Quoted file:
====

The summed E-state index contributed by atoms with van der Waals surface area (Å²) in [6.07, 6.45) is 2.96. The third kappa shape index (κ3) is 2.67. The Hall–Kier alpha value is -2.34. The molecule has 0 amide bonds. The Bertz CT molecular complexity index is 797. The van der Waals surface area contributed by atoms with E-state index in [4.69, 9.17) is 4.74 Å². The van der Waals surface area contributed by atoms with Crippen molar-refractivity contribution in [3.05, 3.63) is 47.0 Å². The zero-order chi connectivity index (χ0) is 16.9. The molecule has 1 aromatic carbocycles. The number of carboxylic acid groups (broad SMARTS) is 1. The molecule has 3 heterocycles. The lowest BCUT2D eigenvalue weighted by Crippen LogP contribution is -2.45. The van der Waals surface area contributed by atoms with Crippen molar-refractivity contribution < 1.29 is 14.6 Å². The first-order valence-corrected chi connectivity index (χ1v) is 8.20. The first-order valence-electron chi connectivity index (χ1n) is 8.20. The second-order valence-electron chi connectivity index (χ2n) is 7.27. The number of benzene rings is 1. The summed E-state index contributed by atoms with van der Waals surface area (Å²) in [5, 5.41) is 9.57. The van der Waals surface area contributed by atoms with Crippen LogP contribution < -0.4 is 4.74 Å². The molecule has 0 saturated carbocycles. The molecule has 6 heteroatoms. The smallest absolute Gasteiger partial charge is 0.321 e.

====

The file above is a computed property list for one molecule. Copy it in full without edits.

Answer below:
The summed E-state index contributed by atoms with van der Waals surface area (Å²) in [6.07, 6.45) is 2.96. The third kappa shape index (κ3) is 2.67. The Hall–Kier alpha value is -2.34. The molecule has 0 amide bonds. The Bertz CT molecular complexity index is 797. The van der Waals surface area contributed by atoms with E-state index in [4.69, 9.17) is 4.74 Å². The van der Waals surface area contributed by atoms with Crippen molar-refractivity contribution in [3.05, 3.63) is 47.0 Å². The zero-order chi connectivity index (χ0) is 16.9. The molecule has 1 aromatic carbocycles. The number of carboxylic acid groups (broad SMARTS) is 1. The molecule has 3 heterocycles. The lowest BCUT2D eigenvalue weighted by Crippen LogP contribution is -2.45. The van der Waals surface area contributed by atoms with Crippen molar-refractivity contribution < 1.29 is 14.6 Å². The first-order valence-corrected chi connectivity index (χ1v) is 8.20. The first-order valence-electron chi connectivity index (χ1n) is 8.20. The second-order valence-electron chi connectivity index (χ2n) is 7.27. The number of benzene rings is 1. The summed E-state index contributed by atoms with van der Waals surface area (Å²) in [5, 5.41) is 9.57. The van der Waals surface area contributed by atoms with Crippen LogP contribution < -0.4 is 4.74 Å². The molecule has 0 saturated carbocycles. The molecule has 6 heteroatoms. The smallest absolute Gasteiger partial charge is 0.321 e.